revisions, which are intended to bring the code up to current
national standards, are still in the preliminary stage, but
Charles Baker, general manager of the Department of Land Use,
unveiled some of the directions they are taking at a meeting of
County Council's land use committee.
promised that the final recommendations, which would have to be
voted on by Council, will not be presented in full-blown
take-it-or-leave-it fashion. They will be tested before areawide
civic associations and in other public venues before they become
definitive, he said.
Nevertheless, there is no confidence among Council members that
anything resembling a consensus among their constituencies will
emerge. On the contrary, whatever comes forth is expected to
generate strong feelings, pro and con, on just about every point
looking forward to having this conversation with the public,"
said Council president Christopher Coons.
presentation before the committee on Apr. 6, Baker made it
obvious that the new regulations are being drawn with very fine
top weight for vehicles parked in the open on residential
property, for instance, will be boosted from the present 5,000
lbs. limit to 7,000 lbs. Department research has determined that
that will accommodate the largest suburban utility vans now
rolling, but stops short of embracing small dump trucks,
generally considered more likely to be objectionable to
neighbors, Baker said. Maximum vehicle size would remain at
seven feet high, seven feet wide and 20 feet long.
most highway trailers and recreational vehicles exceed the
limit, they would not be permitted on the property itself, but
could be parked on public streets, where parking is permitted,
as long as their width does not project into the travel lanes'
thinking is to continue to allow oversize and overweight
vehicles to be kept in garages and structures that have
walls and roofs. Open carports and canvass covers are not
presently being considered acceptable, but Baker said the
question of whether they should be has not been resolved.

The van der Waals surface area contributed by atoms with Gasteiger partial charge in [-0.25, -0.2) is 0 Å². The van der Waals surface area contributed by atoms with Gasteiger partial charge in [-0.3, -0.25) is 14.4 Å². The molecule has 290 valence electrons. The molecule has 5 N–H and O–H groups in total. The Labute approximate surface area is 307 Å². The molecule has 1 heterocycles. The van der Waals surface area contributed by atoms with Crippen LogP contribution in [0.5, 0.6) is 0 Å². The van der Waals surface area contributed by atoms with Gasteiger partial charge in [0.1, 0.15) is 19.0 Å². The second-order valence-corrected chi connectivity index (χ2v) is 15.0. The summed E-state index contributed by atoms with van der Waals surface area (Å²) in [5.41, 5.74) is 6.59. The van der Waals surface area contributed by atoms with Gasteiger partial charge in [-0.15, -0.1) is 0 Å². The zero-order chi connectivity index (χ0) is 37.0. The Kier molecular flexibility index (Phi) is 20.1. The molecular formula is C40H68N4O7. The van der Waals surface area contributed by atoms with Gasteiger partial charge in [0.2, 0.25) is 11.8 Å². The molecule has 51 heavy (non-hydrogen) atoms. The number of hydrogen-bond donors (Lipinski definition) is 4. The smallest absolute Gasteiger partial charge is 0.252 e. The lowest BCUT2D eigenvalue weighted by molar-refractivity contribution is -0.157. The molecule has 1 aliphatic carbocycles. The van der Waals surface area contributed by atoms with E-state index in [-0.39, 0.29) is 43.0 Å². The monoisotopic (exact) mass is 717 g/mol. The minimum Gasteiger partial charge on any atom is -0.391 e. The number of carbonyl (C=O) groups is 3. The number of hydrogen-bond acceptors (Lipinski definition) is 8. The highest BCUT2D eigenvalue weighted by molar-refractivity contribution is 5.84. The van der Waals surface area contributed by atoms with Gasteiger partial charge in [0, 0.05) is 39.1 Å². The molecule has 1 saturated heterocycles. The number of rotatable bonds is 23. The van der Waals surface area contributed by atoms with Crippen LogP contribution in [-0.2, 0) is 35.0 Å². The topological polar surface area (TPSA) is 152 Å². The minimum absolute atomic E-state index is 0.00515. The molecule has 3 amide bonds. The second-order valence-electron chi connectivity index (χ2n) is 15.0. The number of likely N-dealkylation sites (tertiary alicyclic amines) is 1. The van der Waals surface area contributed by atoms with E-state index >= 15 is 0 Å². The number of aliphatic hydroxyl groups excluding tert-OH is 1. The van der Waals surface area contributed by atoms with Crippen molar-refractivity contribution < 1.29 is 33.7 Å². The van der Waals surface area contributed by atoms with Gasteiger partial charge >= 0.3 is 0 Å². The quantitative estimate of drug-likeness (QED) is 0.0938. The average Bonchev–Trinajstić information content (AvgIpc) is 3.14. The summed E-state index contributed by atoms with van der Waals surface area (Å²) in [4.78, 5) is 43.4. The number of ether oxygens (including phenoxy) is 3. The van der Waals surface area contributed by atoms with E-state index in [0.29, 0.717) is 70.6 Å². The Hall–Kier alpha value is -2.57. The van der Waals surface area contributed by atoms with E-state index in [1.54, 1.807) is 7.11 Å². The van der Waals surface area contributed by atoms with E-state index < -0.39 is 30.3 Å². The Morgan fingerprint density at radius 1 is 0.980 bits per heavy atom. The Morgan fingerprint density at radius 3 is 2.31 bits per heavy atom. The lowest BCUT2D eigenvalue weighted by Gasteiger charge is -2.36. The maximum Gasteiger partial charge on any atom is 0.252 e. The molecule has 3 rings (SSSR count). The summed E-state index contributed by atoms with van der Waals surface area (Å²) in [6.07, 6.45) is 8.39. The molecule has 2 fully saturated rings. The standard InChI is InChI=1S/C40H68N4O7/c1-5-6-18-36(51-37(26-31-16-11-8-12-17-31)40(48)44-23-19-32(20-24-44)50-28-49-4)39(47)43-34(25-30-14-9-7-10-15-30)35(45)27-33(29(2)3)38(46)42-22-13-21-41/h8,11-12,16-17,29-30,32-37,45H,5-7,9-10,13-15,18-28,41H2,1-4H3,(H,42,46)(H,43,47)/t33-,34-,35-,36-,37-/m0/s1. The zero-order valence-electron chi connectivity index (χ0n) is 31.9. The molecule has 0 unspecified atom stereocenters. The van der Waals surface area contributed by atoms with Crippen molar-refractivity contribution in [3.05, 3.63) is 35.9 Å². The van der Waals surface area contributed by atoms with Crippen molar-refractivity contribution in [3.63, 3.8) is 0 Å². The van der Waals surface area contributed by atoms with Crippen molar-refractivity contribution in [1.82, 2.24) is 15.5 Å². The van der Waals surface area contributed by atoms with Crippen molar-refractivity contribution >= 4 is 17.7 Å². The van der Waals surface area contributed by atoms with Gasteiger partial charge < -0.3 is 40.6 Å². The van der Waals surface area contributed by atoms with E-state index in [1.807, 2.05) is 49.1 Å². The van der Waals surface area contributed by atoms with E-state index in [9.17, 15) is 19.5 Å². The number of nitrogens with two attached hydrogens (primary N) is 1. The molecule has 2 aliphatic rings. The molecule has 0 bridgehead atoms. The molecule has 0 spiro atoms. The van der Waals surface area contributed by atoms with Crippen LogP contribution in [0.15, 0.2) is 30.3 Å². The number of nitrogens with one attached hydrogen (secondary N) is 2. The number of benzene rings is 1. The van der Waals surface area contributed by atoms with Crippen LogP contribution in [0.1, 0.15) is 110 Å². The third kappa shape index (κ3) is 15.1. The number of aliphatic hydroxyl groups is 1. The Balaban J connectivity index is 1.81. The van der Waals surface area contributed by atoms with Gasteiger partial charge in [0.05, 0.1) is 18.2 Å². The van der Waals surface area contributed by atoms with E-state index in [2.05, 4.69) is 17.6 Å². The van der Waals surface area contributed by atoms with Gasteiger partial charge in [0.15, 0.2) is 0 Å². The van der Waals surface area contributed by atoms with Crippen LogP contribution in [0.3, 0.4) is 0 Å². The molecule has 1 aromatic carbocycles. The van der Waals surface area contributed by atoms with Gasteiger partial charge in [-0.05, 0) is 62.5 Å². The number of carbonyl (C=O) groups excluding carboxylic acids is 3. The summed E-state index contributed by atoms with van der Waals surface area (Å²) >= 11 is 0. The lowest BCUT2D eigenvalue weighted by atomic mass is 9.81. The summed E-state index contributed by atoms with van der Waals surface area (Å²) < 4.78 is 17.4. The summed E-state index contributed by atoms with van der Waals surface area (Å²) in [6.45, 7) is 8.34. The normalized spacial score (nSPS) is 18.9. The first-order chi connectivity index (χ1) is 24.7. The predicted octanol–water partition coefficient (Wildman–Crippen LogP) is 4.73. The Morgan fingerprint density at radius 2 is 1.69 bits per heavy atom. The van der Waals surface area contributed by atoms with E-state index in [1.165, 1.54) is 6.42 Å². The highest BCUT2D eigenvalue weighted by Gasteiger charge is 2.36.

target of property maintenance regulations has long been
derelict vehicles and the department is trying to come up with a
way to define which ones are unacceptable and which are 'not
quite junk'. Present thinking is to draw the line between those
which are currently registered with the state, whether or not
they display license tags, and those that are not.
they pass muster that way, they have to be resting on a hardened
surface rather than, for instance, grass. Lest owners claim that
perching on concrete blocks satisfies that requirement, the
regulations are likely to specify that at least front and rear
wheel be on the same hardened surface. That would allow parallel
paths separated by a grass or dirt median.
surface' is to be defined as different from 'paved surface' to
prevent the proliferation of extensively widened driveways and
other surfaces impervious to water.
will have to be on trailers, which are legally considered
vehicles requiring state registration, and will be treated as
such. Size and weight restrictions will apply. However, Baker
said, hardened 'strips and a dot' will provide for a trailer
hitch which includes a wheel. Small boats, such are canoes and
kayaks, will not be required to be on trailers or otherwise
being willing to hear out the public concerning details of the
regulations, Baker said a further concession to allowing
reasonable current practices to continue will be continuing to
follow the department's policy of linking code enforcement to
complaints. That, he explained, is not only politick but also
practical. "We don't have the staff to be everywhere and [doing
anything but] responding to complaints [justifies] enforcing
here but not there," he said.
he added, "our mission is to get [properties] into compliance
not penalize violations." Noting that all code enforcement
netted only about $300 in fines last year, he said, "It's
definitely not a revenue generator."